I'm sympathetic to people who are tired of sitting in drab conference centers from Brussels to Belgrade, half-listening to tedious talks and self-righteous rants and anti-American tirades. 

How can I blame civil servants for voting to hold their next annual global conference on an Indian Ocean resort island of Mauritius?  Ok, I admit, at first I thought it was a joke, but then I was told it wasn't.    

This could be fun:  in sunny Mauritius, you'll see your global privacy colleagues in an entirely new light, discussing Binding Corporate Rules on the beach, or monitoring international data flows in the Indian Ocean.  Ever heard a speech about transparency from someone in a Speedo?  engaging in a little surreptious surveillance by snorkeling.  

At the last conference in Warsaw, I can't remember much, and I always tune out the anti-American rants, but someone said personal data on social platforms was like "urine in a swimming pool", which made me sit up and listen, since I'm a swimmer, and ponder the analogy, and at my pool, we drain the water twice a year, which is sort of like a Right to be Forgotten, or at least it gets rid of the urine eventually, unlike the Web.  Then someone started another anti-American rant about why can't Americans be enlightened enough to create euro-bureaucracies like us to "accompany innovation", so I sighed and zoned out again and watched swimming videos on YouTube.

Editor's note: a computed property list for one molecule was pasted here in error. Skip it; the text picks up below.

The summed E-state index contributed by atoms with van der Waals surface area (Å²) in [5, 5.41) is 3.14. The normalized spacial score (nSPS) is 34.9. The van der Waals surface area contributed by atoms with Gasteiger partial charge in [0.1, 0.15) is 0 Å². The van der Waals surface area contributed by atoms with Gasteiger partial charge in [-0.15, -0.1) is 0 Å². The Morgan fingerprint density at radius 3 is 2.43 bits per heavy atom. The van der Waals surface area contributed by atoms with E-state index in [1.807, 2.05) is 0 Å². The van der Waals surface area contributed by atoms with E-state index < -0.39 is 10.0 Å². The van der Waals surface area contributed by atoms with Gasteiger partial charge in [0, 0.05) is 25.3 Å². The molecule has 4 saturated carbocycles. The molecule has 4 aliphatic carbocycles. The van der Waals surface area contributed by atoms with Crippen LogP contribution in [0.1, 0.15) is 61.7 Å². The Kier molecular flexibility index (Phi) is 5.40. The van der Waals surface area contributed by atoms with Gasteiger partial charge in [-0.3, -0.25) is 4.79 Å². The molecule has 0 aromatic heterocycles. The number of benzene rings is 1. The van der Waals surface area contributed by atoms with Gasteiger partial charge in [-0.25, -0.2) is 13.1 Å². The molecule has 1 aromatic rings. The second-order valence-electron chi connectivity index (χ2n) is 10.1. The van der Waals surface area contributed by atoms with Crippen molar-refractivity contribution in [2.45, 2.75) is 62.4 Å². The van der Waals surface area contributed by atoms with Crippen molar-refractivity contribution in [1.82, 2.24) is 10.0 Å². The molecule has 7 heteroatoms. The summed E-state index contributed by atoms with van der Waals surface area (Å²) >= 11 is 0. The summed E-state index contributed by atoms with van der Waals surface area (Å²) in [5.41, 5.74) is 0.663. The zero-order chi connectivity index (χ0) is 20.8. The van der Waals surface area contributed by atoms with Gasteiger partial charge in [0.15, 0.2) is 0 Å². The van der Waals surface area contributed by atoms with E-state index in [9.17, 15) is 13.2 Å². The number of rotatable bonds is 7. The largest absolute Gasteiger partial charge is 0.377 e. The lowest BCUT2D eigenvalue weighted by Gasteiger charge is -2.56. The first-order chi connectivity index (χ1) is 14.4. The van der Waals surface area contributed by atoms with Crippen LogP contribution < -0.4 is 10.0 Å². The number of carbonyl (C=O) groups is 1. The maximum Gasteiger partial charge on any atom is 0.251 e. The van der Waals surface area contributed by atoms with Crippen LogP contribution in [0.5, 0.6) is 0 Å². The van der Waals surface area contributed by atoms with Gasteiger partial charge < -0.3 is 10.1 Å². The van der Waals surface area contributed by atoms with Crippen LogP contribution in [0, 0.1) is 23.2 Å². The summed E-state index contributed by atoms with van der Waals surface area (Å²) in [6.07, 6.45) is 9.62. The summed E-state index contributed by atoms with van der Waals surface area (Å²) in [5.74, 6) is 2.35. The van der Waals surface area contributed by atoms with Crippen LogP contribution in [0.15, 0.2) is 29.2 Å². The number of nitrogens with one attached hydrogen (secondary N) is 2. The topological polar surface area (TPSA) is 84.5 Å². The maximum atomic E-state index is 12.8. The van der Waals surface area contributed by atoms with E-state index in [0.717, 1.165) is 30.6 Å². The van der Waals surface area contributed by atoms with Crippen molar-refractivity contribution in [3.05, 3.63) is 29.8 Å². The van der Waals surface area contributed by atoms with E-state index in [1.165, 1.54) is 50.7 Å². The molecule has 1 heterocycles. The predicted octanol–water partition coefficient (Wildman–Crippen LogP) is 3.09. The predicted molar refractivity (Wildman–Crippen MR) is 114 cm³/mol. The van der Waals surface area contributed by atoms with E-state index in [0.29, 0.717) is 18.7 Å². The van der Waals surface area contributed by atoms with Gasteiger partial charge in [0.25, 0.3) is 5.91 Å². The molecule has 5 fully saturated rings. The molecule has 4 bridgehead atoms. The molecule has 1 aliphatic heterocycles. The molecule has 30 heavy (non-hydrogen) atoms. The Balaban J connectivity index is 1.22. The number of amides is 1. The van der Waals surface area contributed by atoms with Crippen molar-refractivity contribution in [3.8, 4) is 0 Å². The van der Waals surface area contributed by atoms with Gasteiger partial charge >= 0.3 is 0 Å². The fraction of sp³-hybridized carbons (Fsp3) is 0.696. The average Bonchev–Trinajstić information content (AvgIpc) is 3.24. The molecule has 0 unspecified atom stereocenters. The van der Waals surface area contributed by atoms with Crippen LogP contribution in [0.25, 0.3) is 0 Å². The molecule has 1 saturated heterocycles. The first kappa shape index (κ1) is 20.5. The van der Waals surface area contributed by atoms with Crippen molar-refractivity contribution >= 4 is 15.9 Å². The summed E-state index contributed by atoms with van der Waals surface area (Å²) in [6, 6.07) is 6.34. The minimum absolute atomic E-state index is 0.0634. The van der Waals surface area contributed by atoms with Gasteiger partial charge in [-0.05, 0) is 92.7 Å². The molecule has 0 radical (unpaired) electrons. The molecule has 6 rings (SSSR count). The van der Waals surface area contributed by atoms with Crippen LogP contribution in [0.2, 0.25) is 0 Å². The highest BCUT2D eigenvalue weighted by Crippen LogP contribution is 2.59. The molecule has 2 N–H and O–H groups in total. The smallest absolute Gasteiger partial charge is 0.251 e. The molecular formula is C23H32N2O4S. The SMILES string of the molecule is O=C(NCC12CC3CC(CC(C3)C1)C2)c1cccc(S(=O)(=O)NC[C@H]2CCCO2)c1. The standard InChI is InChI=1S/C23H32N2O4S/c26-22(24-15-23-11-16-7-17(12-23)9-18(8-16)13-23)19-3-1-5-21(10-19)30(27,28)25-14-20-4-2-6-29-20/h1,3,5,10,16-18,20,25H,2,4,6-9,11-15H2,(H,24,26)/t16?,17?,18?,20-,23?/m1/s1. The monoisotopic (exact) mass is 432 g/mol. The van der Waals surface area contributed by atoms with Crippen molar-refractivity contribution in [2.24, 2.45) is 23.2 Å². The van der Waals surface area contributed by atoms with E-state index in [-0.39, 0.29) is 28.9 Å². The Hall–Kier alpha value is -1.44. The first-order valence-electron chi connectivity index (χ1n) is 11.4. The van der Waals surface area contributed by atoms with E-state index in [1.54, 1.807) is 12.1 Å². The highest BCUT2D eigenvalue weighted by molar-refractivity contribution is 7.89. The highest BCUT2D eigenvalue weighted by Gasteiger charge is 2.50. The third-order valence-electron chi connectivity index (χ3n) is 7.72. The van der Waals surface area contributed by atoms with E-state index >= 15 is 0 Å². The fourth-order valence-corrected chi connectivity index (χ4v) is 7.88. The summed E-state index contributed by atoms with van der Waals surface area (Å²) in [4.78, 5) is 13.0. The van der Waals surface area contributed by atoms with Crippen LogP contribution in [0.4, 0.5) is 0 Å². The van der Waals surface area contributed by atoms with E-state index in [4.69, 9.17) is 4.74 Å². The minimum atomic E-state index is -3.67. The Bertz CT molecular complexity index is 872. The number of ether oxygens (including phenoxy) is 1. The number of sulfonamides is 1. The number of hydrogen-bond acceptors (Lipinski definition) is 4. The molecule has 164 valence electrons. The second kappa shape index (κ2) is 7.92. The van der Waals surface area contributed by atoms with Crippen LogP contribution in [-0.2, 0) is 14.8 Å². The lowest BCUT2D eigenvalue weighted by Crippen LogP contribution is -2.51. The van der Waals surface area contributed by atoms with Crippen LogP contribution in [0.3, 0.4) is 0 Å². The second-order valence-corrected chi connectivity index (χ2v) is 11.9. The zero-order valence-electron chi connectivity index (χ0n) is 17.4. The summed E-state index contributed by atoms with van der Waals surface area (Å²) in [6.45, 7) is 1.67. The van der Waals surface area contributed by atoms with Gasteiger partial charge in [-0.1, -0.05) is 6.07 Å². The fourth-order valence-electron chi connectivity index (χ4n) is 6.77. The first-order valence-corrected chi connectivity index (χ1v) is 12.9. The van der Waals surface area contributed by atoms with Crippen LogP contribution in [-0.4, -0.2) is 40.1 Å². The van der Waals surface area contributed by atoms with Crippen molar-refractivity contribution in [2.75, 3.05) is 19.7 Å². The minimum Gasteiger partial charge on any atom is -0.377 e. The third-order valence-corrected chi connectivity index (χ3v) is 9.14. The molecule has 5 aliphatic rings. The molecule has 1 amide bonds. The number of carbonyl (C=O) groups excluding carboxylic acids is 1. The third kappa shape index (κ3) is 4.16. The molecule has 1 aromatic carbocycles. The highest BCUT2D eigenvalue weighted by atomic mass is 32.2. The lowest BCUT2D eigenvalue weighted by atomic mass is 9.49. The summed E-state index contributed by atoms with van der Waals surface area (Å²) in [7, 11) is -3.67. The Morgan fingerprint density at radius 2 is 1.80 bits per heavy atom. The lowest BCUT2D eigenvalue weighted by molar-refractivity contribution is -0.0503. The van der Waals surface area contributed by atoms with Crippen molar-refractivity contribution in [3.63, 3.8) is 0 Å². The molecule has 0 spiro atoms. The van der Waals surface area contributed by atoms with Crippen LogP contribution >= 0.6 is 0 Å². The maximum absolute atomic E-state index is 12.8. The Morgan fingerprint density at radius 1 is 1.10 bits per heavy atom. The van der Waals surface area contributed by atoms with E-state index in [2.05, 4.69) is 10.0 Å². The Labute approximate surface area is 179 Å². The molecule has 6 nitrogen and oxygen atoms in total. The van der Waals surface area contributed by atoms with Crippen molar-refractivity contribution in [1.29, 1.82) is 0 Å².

Indeed, it's been a tough year in privacy-land, tempers are frayed, and we all deserve a break (well, except the taxpayers).  As the International Association of Privacy Professionals reported:  

To celebrate, Mauritius will play host to next year’s International Conference of Data Protection and Privacy Commissioners on September 22, 2014.